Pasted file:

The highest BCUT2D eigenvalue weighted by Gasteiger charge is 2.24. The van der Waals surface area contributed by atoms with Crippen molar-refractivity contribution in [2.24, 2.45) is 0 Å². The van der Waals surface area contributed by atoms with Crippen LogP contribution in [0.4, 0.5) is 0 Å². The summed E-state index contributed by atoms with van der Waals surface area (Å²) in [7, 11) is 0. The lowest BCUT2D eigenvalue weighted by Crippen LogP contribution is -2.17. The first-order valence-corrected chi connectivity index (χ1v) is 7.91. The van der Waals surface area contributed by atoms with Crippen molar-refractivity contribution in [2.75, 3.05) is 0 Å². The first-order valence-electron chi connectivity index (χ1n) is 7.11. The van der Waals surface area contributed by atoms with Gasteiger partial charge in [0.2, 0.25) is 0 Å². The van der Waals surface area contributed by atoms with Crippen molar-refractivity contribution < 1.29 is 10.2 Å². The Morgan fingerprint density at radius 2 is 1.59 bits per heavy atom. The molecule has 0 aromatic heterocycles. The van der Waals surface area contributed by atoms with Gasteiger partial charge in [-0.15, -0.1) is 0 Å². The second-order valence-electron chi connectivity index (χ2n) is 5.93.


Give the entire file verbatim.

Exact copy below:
The highest BCUT2D eigenvalue weighted by Gasteiger charge is 2.24. The van der Waals surface area contributed by atoms with Crippen molar-refractivity contribution in [2.24, 2.45) is 0 Å². The van der Waals surface area contributed by atoms with Crippen LogP contribution in [0.4, 0.5) is 0 Å². The summed E-state index contributed by atoms with van der Waals surface area (Å²) in [7, 11) is 0. The lowest BCUT2D eigenvalue weighted by Crippen LogP contribution is -2.17. The first-order valence-corrected chi connectivity index (χ1v) is 7.91. The van der Waals surface area contributed by atoms with Crippen molar-refractivity contribution in [2.75, 3.05) is 0 Å². The first-order valence-electron chi connectivity index (χ1n) is 7.11. The van der Waals surface area contributed by atoms with Gasteiger partial charge in [0.2, 0.25) is 0 Å². The van der Waals surface area contributed by atoms with Crippen molar-refractivity contribution < 1.29 is 10.2 Å². The Morgan fingerprint density at radius 2 is 1.59 bits per heavy atom. The molecule has 0 aromatic heterocycles. The van der Waals surface area contributed by atoms with Gasteiger partial charge in [-0.15, -0.1) is 0 Å². The second-order valence-electron chi connectivity index (χ2n) is 5.93.